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Ems tb 14 007 - Use of Medical Personal Protective Equipment (PPE)

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Equipamentos de Proteção Individual para contato com suspeitos do vírus Ebola

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Ems tb 14 007 - Use of Medical Personal Protective Equipment (PPE)

  1. 1. 10/7/2014 EMS TB 14-007 PPE-rev4 Page 1 of 6 UTSW/BioTel EMS System October 2014 EMS TB 14-007: Use of Medical Personal Protective Equipment (PPE) Purpose: To provide UTSW/BioTel EMS agency EMS Providers with guidelines for the proper use and removal/disposal of Personal Protective Equipment (PPE). Background: Recent events surrounding the confirmed case of Ebola Virus Disease (EVD) in Dallas mandate refresher training and review of Department Policies in the proper use of PPE for all EMS Providers. PPE is the “what”, and Isolation Precautions are the “how” of personal protection in healthcare. The type of PPE components varies according to the mode of disease transmission. These PPE components are deployed within four different, partially overlapping levels of “Isolation Precautions” for treating the patient and interacting with the patient’s environment of care: Standard, Contact, Droplet and Airborne. The procedure for putting on (donning) and removing (doffing) PPE is likewise tailored to the specific type of PPE needed for each level of Isolation Precautions. A Buddy System with a second EMS Provider observing the first EMS Provider during donning and doffing can help to ensure proper PPE use, if staffing allows.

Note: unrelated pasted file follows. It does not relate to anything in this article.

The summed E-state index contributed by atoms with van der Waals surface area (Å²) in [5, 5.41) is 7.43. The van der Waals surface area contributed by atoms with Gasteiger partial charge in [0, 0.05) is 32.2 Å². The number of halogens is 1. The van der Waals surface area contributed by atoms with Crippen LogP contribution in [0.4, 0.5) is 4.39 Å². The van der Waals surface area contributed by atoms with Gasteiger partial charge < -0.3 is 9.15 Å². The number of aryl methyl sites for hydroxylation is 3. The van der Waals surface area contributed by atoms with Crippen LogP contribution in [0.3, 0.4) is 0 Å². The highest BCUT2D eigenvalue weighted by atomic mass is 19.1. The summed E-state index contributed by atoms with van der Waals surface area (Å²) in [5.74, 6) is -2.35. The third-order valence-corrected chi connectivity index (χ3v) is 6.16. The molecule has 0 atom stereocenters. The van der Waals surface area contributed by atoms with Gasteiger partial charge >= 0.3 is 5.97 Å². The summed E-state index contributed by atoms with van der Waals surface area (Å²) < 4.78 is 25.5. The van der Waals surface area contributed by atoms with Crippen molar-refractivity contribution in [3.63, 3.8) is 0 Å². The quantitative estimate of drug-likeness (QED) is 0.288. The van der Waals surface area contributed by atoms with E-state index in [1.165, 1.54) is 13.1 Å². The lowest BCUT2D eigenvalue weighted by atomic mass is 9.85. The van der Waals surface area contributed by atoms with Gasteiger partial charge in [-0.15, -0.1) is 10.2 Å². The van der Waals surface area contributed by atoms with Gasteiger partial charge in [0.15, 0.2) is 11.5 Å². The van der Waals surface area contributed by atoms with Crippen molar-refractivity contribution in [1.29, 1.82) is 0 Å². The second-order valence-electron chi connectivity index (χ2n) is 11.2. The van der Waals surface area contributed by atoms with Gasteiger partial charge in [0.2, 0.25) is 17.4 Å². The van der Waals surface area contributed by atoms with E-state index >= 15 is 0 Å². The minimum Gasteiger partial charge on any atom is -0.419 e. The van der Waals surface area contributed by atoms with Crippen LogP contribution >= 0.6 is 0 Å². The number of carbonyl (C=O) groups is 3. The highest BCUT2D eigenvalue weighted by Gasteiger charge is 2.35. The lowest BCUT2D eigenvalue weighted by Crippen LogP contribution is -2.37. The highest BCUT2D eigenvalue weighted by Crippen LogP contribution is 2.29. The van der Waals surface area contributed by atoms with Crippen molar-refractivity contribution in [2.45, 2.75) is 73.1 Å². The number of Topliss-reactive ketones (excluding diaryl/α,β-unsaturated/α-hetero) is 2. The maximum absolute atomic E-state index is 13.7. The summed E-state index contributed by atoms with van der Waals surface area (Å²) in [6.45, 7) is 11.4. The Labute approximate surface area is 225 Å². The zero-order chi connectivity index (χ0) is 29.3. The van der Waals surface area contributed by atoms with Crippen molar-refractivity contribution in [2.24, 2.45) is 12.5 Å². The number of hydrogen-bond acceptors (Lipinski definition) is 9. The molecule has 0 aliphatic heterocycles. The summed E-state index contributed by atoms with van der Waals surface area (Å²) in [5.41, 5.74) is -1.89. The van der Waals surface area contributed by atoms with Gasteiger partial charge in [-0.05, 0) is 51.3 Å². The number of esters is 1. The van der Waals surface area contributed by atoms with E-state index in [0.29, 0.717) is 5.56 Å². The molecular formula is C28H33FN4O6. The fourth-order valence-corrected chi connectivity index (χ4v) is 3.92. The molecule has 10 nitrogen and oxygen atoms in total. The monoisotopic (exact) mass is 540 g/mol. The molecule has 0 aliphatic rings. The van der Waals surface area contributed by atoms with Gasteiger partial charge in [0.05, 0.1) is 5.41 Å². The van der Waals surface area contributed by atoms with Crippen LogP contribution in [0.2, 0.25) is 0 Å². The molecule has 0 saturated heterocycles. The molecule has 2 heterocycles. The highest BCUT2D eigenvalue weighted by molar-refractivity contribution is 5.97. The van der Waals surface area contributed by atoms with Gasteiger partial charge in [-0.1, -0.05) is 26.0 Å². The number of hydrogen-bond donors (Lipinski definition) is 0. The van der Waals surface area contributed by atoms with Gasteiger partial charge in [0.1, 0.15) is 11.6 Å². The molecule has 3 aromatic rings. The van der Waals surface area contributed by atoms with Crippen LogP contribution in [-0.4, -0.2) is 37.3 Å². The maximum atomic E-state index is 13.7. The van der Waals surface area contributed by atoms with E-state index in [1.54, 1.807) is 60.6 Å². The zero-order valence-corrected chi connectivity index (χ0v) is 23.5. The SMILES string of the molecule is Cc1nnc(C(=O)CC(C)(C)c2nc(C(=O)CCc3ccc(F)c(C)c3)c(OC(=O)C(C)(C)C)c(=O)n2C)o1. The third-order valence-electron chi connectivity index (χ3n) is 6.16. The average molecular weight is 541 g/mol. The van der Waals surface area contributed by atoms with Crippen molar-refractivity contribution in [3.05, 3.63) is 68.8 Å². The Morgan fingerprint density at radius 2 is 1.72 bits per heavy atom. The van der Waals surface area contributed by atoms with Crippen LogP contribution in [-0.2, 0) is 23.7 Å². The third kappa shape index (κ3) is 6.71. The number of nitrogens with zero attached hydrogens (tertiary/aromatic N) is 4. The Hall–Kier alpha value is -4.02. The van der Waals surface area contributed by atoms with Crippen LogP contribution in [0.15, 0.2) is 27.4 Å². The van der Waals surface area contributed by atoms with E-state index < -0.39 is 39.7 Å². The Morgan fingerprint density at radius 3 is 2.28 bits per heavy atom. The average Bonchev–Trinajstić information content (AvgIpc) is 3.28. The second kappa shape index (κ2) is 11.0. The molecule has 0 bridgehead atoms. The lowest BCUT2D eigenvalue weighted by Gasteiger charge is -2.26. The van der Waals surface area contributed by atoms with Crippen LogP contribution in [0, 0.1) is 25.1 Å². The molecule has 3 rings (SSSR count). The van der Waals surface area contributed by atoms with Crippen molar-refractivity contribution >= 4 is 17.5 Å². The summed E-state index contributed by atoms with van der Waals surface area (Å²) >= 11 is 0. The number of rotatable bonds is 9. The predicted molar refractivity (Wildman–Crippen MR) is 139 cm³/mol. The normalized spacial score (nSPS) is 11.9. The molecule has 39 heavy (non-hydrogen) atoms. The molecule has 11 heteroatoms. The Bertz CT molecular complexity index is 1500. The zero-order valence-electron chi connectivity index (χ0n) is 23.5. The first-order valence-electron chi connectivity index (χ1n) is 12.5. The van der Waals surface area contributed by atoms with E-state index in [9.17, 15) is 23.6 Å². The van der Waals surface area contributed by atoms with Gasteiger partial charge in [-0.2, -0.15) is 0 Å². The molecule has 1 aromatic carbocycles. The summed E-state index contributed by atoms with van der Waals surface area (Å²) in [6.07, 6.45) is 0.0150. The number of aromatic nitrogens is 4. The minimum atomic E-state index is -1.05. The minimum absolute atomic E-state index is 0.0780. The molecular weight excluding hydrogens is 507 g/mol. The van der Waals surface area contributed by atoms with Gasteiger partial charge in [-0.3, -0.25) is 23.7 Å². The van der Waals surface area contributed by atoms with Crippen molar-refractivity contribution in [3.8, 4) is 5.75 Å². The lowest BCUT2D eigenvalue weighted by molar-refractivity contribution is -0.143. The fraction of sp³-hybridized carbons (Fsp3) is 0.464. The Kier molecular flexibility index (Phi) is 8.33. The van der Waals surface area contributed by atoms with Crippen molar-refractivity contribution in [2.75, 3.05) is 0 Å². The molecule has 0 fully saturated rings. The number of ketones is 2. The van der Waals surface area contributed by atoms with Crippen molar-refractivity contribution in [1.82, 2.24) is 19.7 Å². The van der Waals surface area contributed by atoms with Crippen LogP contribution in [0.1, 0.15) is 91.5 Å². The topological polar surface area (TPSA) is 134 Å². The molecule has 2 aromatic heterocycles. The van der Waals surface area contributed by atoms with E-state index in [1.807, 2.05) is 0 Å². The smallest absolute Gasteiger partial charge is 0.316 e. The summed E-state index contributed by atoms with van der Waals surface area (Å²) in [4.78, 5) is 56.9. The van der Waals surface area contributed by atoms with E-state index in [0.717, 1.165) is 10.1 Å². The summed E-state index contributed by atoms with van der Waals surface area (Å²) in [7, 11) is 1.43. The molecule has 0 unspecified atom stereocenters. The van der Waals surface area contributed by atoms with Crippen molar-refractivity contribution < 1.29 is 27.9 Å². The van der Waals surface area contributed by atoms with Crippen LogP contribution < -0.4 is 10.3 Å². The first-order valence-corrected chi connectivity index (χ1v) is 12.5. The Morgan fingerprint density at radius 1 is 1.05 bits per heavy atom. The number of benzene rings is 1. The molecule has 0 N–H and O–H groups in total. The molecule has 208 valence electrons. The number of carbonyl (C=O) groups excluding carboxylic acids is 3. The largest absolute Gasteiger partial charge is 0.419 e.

2. 2. 10/7/2014 EMS TB 14-007 PPE-rev4 Page 2 of 6 Definitions (Adapted from CDC materials; Refer to the Pictorial Glossary on page 6): The basic PPE components and representative examples, for each isolation category: PPE Component Isolation Precautions Category Standard Contact Droplet Airborne GLOVES: Disposable, Non-Latex + + + + GOWN/APRON: Fluid Resistant or Impermeable As needed + + + EYE PROTECTION: • Face Shield with Eye Shield, OR As needed + + + • Wraparound Goggles As needed + + + FACE PROTECTION: • Face Shield, or As needed + + + • Surgical Mask As needed + + + RESPIRATORY PROTECTION: • Standard Surgical Mask As needed + + + • N95 or N100 Respirator (“TB mask”) -- -- + + • Air-Purifying Respirator (“APR”) -- -- -- + Examples of Diseases – Known or Suspected – With Person-to-Person Transmission, For Which This Level of PPE & Isolation Is Required ALL Patient Contacts Ebola & most viruses, Diarrhea, Generalized rash, Influenza, Plague, HIV, Hepatitis Ebola & most viruses, Influenza, Pertussis, Plague Measles, TB, Chickenpox, Smallpox, Disseminated Herpes Zoster Standard, Contact & Droplet Precautions PPE Items Needed Prior to Patient Contact: • Hand hygiene supplies • BioHazard bags & other infection control supplies • Disposable gloves (“GLOVES”) • Fluid resistant or impermeable gowns (“GOWN”) • Appropriate combination of the following (“EYE/FACE/RESPIRATORY PROTECTION”): o Eye protection (face shield with eye shield or goggles that wrap around the eyes) o Face mask (e.g. standard surgical mask; NOTE: wrap-around goggles or a face shield must be worn with face mask, in order to provide eye protection) (“MASK”) o N95 or N100 Respirators (for use during aerosol-generating procedures) • Other PPE items that may be needed in certain circumstances: o Disposable shoe covers (“BOOTIES”) o Disposable leg covers (“LEGGINGS”) PPE Selection: 1. Prior to and during contact with ALL patients, EMS providers shall ALWAYS wear at least disposable gloves (Standard Precautions).